- The Incomparable Pumpkin Leaf
- Is This Plant A Pumpkin?
- How to grow your own pumpkins
- Plan ahead
- Provide space
- Mound it up
- Let it shine
- Choose preferred varieties
- Make them share
- Keep the weeds out
- Stick to a watering schedule
- Growing care
- What is powdery mildew?
- What does powdery mildew look like?
- What causes powdery mildew?
- Is powdery mildew harmful?
- Where does powdery mildew grow?
- Powdery mildew on cannabis
- Powdery mildew on roses
- Powdery mildew on buds after harvest
- Powdery mildew on grass
- How to control and prevent powdery mildew growth
- Powdery Mildew
- Disease Cycle
- Favorable Conditions
- Cultural Controls
- Chemical Control
- Oidium and mildew
- Sphaerotheca macularis
- Environmental factors
- Pink rot
- Leveillula taurica
- Toxicity of the Oidium
- Integrated Pest Management
- 2014 Pumpkin Fungicide Program
- Powdery Mildew Infection in the Pumpkin Patch
- Questions and Answers
- Writing Designs on Pumpkins
- Growing Large Pumpkins
- Tips for Growing Giant Pumpkins
- Giant Pumpkins
- Mini Pumpkins
- Pruning Pumpkin Vines
- Powdery Mildew on Pumpkins
- Pumpkin Mulch
- Pumpkins Think It’s Fall
- Flowers Do Not Form Fruits
- Grandma’s Pies
The Incomparable Pumpkin Leaf
What Do Pumpkin Leaves Look Like?
When your pumpkin plant germinates, the first two leaves break through the soil. These are called sprouts and are small round leaves. Although these are not considered “true” pumpkin leaves, they are the first indication that your pumpkin plant is viable.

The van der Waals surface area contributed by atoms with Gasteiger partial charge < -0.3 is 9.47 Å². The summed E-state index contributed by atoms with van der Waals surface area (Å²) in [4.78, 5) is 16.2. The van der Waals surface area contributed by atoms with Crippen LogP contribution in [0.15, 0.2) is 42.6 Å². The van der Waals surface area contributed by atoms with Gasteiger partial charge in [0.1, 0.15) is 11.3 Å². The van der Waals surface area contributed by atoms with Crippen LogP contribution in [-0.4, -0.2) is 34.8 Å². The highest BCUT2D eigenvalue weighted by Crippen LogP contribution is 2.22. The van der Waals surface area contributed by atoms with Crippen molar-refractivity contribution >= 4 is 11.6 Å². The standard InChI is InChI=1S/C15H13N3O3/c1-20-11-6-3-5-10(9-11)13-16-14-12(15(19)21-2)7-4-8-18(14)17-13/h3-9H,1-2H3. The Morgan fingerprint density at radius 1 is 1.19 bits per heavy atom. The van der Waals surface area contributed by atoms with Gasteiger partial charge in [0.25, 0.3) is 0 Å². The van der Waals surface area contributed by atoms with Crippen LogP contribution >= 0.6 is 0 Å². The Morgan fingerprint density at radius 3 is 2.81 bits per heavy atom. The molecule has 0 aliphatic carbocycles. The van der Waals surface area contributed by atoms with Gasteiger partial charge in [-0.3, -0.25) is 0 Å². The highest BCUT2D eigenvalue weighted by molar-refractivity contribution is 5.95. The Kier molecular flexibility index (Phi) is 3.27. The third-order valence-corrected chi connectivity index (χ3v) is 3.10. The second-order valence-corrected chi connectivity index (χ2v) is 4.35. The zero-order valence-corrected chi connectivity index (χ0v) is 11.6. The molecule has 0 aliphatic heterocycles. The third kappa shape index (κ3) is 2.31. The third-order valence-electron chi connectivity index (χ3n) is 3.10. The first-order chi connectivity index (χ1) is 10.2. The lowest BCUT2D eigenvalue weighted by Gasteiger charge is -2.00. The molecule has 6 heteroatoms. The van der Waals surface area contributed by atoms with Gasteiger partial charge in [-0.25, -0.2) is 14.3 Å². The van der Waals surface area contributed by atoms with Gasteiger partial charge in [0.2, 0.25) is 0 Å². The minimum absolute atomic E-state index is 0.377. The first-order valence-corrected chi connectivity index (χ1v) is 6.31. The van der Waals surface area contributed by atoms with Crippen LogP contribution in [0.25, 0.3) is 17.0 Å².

The first actual pumpkin leaves emerge at the tip of the pumpkin sprout stem, in between the two small leaves. You can immediately see the difference in the two sets of leaves; the second set is dark green with jagged edges.
How Big Do Pumpkin Leaves Grow?
Pumpkin leaves can vary in size, depending on which variety of pumpkin you plant. However, generally speaking, the leaves are very large. Some measure the size of your two hands together, while others grow as large as a soccer ball.
Although the pumpkin fruits grow off of the vines rather than the leaves, pumpkin leaves do serve essential purposes for the plant as a whole.
- The provide ground cover to keep the soil around the plant damp.
- The huge leaves offer some natural weed control.
- They shelter the young fruits from some harmful pests.
Other Uses for Pumpkin Leaves
Oddly enough, the massive pumpkin leaves have many other uses that most gardeners do not know. For example, some cultures use the foliage and flowers as a food source! Since they are similar to other green leafy vegetables regarding nutrition, you can use them as a substitute for vegetables like spinach or beet greens.